Musculoskeletal Effects Of Down Syndrome
Original Editors - Nore Boulpaep
Down syndrome is a chromosomal condition characterised by the presence of an extra copy of genetic material on the 21st chromosome, either in whole (trisomy 21) or part (such as due to translocations).
Effects on the Musculoskeletal System
Reduced Muscle Strength
Bone mass and bone geometry are influenced by growth and muscle development in children and adolescents. This process is further modified by hormonal signals.
Motor function in individuals with Down syndrome is characterised by hypotonia and hyperflexibility, which results in an increased risk of joint dislocation and retarded motor skills.
Hypotonia, decreased muscle tone, has a negative effect on the proprioceptive feedback from muscle and joint sensory structures and can have a detrimental effect on the efficiency of co - contractions and postural reactions.
People with Down syndrome have hyperflexibility, more joint mobility than the average. The increased joint mobility may contribute to the lack of posture control. Together with the failure of co-contraction, it can have a negative impact on joint stability. This joint laxity is found in several parts of the body due to the abnormal collagen found in Down syndrome.
Vitamin D Deficiency
There is a damaging effect of vitamin D insufficiency on musculoskeletal health in children and adolescents during the critical time of bone-mass accrual. Vitamin D is not only essential for normal growth of children, but also for the preservation of the bones. Vitamin D is also important for other functions such as muscle tone, the immune defence and even cancer.
Vitamin D, per oral absorbed through food or created under the influence of sunlight, is a precursor of the hormone 1,25 – dihydroxyvitamin D. The latter stimulates the small intestine absorption and kidney reabsorption of calcium and thus ensures a better bone.
In patients with Down syndrome, risk factors, such as inadequate exposure to sun, inadequate vitamin D intake and malabsorption or increased breakdown of vitamin D that accompanies anticonvulsant therapy, contribute to vitamin D insufficiency. Down syndrome patients usually have osteoporosis and fractures as a result of this deficiency.
The accrual of bone mass during childhood is a key determinant of bone health in adulthood, and a low peak skeletal mass is considered an important risk factor for osteoporosis in adult life.
Multivariate analysis showed that Down syndrome was associated with low Bone mineral density (BMD) of the spine. Lack of physical exercise, low muscle strength, insufficient exposure to the sun, low levels of vitamin D and prolonged use of anticonvulsants are all additional risk factors for low BMD.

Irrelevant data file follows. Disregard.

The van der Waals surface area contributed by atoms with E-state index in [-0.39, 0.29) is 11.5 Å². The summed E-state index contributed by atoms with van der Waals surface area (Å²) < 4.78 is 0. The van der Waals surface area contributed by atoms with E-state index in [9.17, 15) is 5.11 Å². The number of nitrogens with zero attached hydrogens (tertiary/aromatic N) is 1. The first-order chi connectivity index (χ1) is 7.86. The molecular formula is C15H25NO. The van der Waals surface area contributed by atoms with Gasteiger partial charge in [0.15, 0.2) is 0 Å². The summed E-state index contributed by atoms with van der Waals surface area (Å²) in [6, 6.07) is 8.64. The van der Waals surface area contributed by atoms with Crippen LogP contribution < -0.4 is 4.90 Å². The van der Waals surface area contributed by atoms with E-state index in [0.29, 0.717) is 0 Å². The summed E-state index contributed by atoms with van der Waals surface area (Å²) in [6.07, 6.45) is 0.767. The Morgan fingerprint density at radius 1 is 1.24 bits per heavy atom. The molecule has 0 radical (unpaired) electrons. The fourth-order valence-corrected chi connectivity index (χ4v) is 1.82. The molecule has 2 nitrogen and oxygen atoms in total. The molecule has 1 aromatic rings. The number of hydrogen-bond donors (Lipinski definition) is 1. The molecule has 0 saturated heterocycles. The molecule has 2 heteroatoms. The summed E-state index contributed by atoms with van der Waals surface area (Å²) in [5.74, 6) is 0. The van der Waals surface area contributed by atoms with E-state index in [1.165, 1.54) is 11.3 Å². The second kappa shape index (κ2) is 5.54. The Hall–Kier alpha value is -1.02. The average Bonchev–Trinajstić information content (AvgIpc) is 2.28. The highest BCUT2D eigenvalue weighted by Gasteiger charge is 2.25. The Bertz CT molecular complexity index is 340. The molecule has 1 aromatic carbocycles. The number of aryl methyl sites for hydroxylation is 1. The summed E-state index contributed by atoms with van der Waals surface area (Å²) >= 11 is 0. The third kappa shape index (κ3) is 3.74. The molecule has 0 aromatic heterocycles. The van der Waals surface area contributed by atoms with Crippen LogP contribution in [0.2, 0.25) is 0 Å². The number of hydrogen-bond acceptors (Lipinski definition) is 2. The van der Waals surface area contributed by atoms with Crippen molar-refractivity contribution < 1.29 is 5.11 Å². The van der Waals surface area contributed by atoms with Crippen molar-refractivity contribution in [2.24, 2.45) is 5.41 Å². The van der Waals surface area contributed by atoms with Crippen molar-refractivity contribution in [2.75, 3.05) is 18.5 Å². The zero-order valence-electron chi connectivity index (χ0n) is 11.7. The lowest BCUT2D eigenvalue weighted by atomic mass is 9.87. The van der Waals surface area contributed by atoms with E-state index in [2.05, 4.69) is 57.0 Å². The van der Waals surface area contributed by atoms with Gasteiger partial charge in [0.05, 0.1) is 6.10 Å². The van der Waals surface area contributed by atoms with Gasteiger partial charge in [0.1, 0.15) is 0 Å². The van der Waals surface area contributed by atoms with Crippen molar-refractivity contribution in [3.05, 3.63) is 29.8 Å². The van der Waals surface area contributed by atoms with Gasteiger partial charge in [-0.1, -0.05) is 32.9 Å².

Physiotherapy can play a major role in the management of children with DS; through movement and exercise, manual therapy, and education physiotherapists can empower people to take charge of their own health and participate in their treatment. The aim of treatment is to assist people to live as independently as possible 
One goal of physical therapy is to minimise the development of the compensatory movement patterns that children with Down syndrome are prone to develop. Working with their muscles and movements will help children reach some of their motor milestones and will prevent them from developing problems, such as bad trunk posture and gait problems.
Children with Down syndrome typically learn to walk with their feet wide apart, their knees stiff and their feet turned out. They do so because hypotonia, ligamentous laxity and weakness make their legs less stable. Physical therapy should start with teaching the child with Down syndrome the proper standing posture when he is still very young. So, feet positioned under the hips and pointing straight ahead with a slight bend in the knees. With appropriate physical therapy, gait problems can be minimised or avoided.
Children with Down syndrome typically learn to sit with a posterior pelvic tilt, trunk rounded and the head resting back on the shoulders. Physical therapy must teach the child the proper sitting posture by providing support at the proper level even before the child is able to sit independently. Appropriate physical therapy can minimise problems with trunk posture.
It is common for children with DS to be delayed in reaching common milestones such as sitting independently, standing and walking. One of the contributing factors to the delay of these specific milestones is poor balance. It is well known that persons with DS are often considered floppy, clumsy, uncoordinated and have awkward movement patterns due to balance issues. These balance challenges often follow the child into the teen years and sometimes into adulthood 
Evidence for Physiotherapy Intervention
Without physical therapy, a child with Down syndrome could end up having postural, gait and orthopaedic problems later in life from using their muscles incorrectly. They also are at greater risk of joint problems if muscles are not strengthened.The importance of early intervention should be emphasised.
Physical therapy at an early age strengthens the muscles, enabling the children with Down syndrome to keep their body in proper alignment and prevent future health problems
An example of a training program titled "Effects of a community – based progressive resistance training program on muscle performance and physical function in adults with down syndrome: a randomised controlled trial, 2008" aimed to improve muscle strength with progressive resistance training. In conclusion the trail concluded that progressive resistance training is a safe and feasible fitness option that can improve upper-limb muscle endurance in adults with Down syndrome.
Various other studies illustrate also positive effects on motor skills.
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